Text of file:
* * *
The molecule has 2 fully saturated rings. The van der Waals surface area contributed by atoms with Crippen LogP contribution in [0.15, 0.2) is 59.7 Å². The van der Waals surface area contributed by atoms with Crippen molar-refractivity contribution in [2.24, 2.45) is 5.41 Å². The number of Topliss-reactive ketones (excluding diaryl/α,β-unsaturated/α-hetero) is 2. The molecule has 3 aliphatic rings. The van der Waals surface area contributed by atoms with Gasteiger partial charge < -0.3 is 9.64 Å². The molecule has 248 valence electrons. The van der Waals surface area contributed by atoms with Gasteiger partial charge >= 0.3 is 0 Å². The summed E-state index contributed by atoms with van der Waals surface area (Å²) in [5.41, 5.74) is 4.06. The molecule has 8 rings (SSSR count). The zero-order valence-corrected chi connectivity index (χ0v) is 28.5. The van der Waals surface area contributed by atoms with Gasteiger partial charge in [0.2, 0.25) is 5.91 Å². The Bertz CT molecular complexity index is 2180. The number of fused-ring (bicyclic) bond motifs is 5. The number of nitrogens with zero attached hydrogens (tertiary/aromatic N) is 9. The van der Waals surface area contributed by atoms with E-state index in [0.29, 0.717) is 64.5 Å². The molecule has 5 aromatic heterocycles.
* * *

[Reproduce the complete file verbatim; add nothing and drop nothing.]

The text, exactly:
The molecule has 2 fully saturated rings. The van der Waals surface area contributed by atoms with Crippen LogP contribution in [0.15, 0.2) is 59.7 Å². The van der Waals surface area contributed by atoms with Crippen molar-refractivity contribution in [2.24, 2.45) is 5.41 Å². The number of Topliss-reactive ketones (excluding diaryl/α,β-unsaturated/α-hetero) is 2. The molecule has 3 aliphatic rings. The van der Waals surface area contributed by atoms with Gasteiger partial charge < -0.3 is 9.64 Å². The molecule has 248 valence electrons. The van der Waals surface area contributed by atoms with Gasteiger partial charge >= 0.3 is 0 Å². The summed E-state index contributed by atoms with van der Waals surface area (Å²) in [5.41, 5.74) is 4.06. The molecule has 8 rings (SSSR count). The zero-order valence-corrected chi connectivity index (χ0v) is 28.5. The van der Waals surface area contributed by atoms with Gasteiger partial charge in [0.2, 0.25) is 5.91 Å². The Bertz CT molecular complexity index is 2180. The number of fused-ring (bicyclic) bond motifs is 5. The number of nitrogens with zero attached hydrogens (tertiary/aromatic N) is 9. The van der Waals surface area contributed by atoms with E-state index in [0.29, 0.717) is 64.5 Å². The molecule has 5 aromatic heterocycles.